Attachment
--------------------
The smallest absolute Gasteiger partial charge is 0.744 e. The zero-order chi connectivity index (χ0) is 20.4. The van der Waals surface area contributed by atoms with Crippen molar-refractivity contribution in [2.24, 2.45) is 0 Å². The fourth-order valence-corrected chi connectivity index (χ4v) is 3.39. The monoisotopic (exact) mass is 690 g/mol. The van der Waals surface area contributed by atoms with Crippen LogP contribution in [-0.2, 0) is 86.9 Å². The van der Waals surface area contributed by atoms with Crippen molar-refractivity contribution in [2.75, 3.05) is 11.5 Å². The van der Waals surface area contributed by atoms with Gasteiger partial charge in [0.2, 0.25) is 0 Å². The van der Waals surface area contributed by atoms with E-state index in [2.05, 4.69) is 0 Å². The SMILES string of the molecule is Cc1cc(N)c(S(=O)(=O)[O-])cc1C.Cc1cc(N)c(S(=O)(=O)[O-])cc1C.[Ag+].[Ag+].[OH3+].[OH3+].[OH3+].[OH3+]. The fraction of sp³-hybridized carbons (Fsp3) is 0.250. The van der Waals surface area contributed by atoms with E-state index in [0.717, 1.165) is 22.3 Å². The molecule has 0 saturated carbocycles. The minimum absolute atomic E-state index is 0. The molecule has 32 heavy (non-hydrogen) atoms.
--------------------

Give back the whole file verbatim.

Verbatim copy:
The smallest absolute Gasteiger partial charge is 0.744 e. The zero-order chi connectivity index (χ0) is 20.4. The van der Waals surface area contributed by atoms with Crippen molar-refractivity contribution in [2.24, 2.45) is 0 Å². The fourth-order valence-corrected chi connectivity index (χ4v) is 3.39. The monoisotopic (exact) mass is 690 g/mol. The van der Waals surface area contributed by atoms with Crippen LogP contribution in [-0.2, 0) is 86.9 Å². The van der Waals surface area contributed by atoms with Crippen molar-refractivity contribution in [2.75, 3.05) is 11.5 Å². The van der Waals surface area contributed by atoms with Gasteiger partial charge in [0.2, 0.25) is 0 Å². The van der Waals surface area contributed by atoms with E-state index in [2.05, 4.69) is 0 Å². The SMILES string of the molecule is Cc1cc(N)c(S(=O)(=O)[O-])cc1C.Cc1cc(N)c(S(=O)(=O)[O-])cc1C.[Ag+].[Ag+].[OH3+].[OH3+].[OH3+].[OH3+]. The fraction of sp³-hybridized carbons (Fsp3) is 0.250. The van der Waals surface area contributed by atoms with E-state index in [0.717, 1.165) is 22.3 Å². The molecule has 0 saturated carbocycles. The minimum absolute atomic E-state index is 0. The molecule has 32 heavy (non-hydrogen) atoms.